Alf Ross

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Alf Ross
Born Alf Niels Christian Ross
(1899-06-10)10 June 1899
Copenhagen, Denmark
Died 17 August 1979(1979-08-17) (aged 80)
Virum, Denmark
Citizenship Danish
Nationality Danish
Fields Law, philosophy of law, sociology of law
Institutions University of Copenhagen
Alma mater University of Copenhagen, Uppsala University
Thesis Theorie der Rechtsquellen: ein Beitrag zur Theorie des positiven Rechts auf Grundlage dogmenhistorischer Untersuchungen (1929)
Doctoral advisor Axel Hägerström
Known for

Alf Niels Christian Ross (10 June 1899 – 17 August 1979) was a Danish jurist, legal philosopher and judge of the European Court of Human Rights (1959–1971).[2] He is best known as one of the leading figures of Scandinavian legal realism. His debate in 1959 with the prominent British legal philosopher H. L. A. Hart – which began in the Cambridge Law Journal (Vol. 17) – was important in framing the modern conflict between legal positivism and legal realism.[3][4]


Education and academic career

Ross was born in Copenhagen as a son of civil servant Frederik Ross and graduated from high school in 1917. Ross studied law at the University of Copenhagen graduating in 1922. He consequently worked in a barrister’s office. In 1923, he commenced a study tour, which would last for two and a half years, visiting France, England and Austria, where he met and befriended fellow legal scholar, Hans Kelsen. He spent 1928–1929 at the Uppsala University, receiving a doctoral degree in philosophy in 1929 under the supervision of Axel Hägerström. In 1935, he was appointed to teach constitutional law at the University of Copenhagen.[5]

On Law and Justice

In 1953, Ross published his most famous book Om Ret og Retfærdighed (which he would later publish in English, under the title On Law and Justice).

In this book, he states that there is no a priori validity to give the law some special position. Experience serves as a guideline. This means, for example, that the famous dictum ‘suum cuique tribuere’, ‘to give to everyone his own’, has no meaning until it has been determined what actually belongs to someone, which means that this is a matter of begging the question (On Law and Justice, § 64 (p. 276)). His determination not to rely on anything but the facts leads to statements as the following: “The legal rule is neither true nor false; it is a directive.” (On Law and Justice, § 2 (p. 2)). Furthermore, the norm is directed at judges rather than citizens (On Law and Justice, § 7 (p. 33)).

In this line of thought, he opposes natural law-approaches: “Like a harlot, natural law is at the disposal of everyone. The ideology does not exist that cannot be defended by an appeal to the law of nature. And, indeed, how can it be otherwise, since the ultimate basis for every natural right lies in a private direct insight, an evident contemplation, an intuition. Cannot my intuition be just as good as yours? Evidence as a criterion of truth explains the utterly arbitrary character of the metaphysical assertions. It raises them up above any force of inter-subjective control and opens the door wide to unrestricted invention and dogmatics.” (On Law and Justice, § 58 (p. 261).)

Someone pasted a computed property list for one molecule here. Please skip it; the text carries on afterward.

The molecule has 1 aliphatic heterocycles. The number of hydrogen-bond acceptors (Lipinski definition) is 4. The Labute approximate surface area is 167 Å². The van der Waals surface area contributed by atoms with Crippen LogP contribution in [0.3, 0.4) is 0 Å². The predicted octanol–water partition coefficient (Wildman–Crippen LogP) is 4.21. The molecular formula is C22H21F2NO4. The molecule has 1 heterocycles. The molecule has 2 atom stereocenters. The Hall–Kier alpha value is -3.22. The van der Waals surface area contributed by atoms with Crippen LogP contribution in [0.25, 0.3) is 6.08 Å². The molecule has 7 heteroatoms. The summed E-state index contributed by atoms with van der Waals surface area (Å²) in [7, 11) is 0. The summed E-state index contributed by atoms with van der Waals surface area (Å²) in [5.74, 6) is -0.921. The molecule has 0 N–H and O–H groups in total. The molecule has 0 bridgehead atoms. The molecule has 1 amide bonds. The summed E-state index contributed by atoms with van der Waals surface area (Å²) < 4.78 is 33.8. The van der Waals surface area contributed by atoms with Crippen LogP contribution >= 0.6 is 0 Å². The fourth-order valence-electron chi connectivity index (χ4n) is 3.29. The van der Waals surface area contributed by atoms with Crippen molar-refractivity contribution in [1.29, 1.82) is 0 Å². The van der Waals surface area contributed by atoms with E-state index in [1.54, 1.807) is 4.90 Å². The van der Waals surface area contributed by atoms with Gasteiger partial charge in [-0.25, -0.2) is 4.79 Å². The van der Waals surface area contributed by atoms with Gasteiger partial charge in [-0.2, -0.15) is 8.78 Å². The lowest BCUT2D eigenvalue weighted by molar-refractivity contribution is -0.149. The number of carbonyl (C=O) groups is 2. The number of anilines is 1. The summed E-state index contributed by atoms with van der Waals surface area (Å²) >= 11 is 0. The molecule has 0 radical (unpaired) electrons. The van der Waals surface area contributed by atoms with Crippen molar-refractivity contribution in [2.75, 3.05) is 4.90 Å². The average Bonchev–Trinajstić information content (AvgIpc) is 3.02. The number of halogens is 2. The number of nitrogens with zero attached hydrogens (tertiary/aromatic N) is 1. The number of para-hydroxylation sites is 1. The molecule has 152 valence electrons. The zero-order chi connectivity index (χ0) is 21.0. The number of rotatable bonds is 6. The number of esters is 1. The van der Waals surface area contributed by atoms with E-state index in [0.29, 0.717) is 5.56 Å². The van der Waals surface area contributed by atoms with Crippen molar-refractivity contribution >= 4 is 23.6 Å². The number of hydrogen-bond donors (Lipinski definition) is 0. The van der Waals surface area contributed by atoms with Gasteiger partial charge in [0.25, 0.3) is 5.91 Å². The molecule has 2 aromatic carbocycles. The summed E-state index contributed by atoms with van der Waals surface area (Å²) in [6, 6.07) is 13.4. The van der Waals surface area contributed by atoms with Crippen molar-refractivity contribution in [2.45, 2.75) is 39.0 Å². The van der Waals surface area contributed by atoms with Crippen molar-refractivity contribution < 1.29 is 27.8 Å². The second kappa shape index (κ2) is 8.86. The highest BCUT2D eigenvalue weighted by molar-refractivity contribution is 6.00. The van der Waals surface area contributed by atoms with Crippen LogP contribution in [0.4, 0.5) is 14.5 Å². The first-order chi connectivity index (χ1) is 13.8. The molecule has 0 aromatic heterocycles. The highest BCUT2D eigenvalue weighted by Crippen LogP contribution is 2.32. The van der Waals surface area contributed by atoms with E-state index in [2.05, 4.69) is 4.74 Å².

• "Imperatives and Logic", Theoria vol. 7, 1941, pp. 53–71
  • Towards a Realistic Jurisprudence: A Criticism of the Dualism in Law (1946)
  • A Textbook in International Law (1947)
  • Constitution of the United Nations (1951)
  • Why Democracy? (1952)
  • "Tû-Tû", Harvard Law Review vol. 70, Issue 5, March 1957, pp. 812–825. Originally published in Festskrift til Henry Ussing. O. Borum, K. Ilium (eds.). Kobenhavn Juristforbundet, 1951
  • On Law and Justice (1959)
  • The United Nations: Peace and Progress (1966)
  • Directives and Norms (1968)
  • "On Self-Reference and a Puzzle in Constitutional Law", Mind (1969)
  • On Guilt, Responsibility and Punishment (1975)


  1. Grabowski, Paweł (2009). "Enactment, provision, norm: reflections on the normativeness of provisions regulating the process of legislation". Investigationes Linguisticae. XVII: 129–140. doi:10.14746/il.2009.17.9.<templatestyles src="Module:Citation/CS1/styles.css"></templatestyles>
  2. Evald, Jens (2014). Alf Ross – a life. Copenhagen: Djøf Publishing. pp. 310–315. ISBN 978-87-574-2786-8.<templatestyles src="Module:Citation/CS1/styles.css"></templatestyles>
  3. Holtermann, Jakob v H. (2016-10-26). "A Straw Man Revisited: Resettling the Score between H.L.A Hart and Scandinavian Legal Realism". Rochester, NY. SSRN 2859404. Cite journal requires |journal= (help)<templatestyles src="Module:Citation/CS1/styles.css"></templatestyles>
  4. Hart, H. L. A. (November 1959). "Scandinavian Realism". The Cambridge Law Journal. 17 (2): 233–240. doi:10.1017/S0008197300007650. ISSN 1469-2139.<templatestyles src="Module:Citation/CS1/styles.css"></templatestyles>
  5. Waaben, Knud (2003). "Alf Ross 1899–1979: A Biographical Sketch" (PDF). European Journal of International Law. 14 (4): 661–674. doi:10.1093/ejil/14.4.661.<templatestyles src="Module:Citation/CS1/styles.css"></templatestyles>


  • Hempel, Carl G. (1941). "Alf Ross. Imperatives and Logic". Journal of Symbolic Logic. 6 (3): 105. doi:10.2307/2268596. JSTOR 2268596.<templatestyles src="Module:Citation/CS1/styles.css"></templatestyles>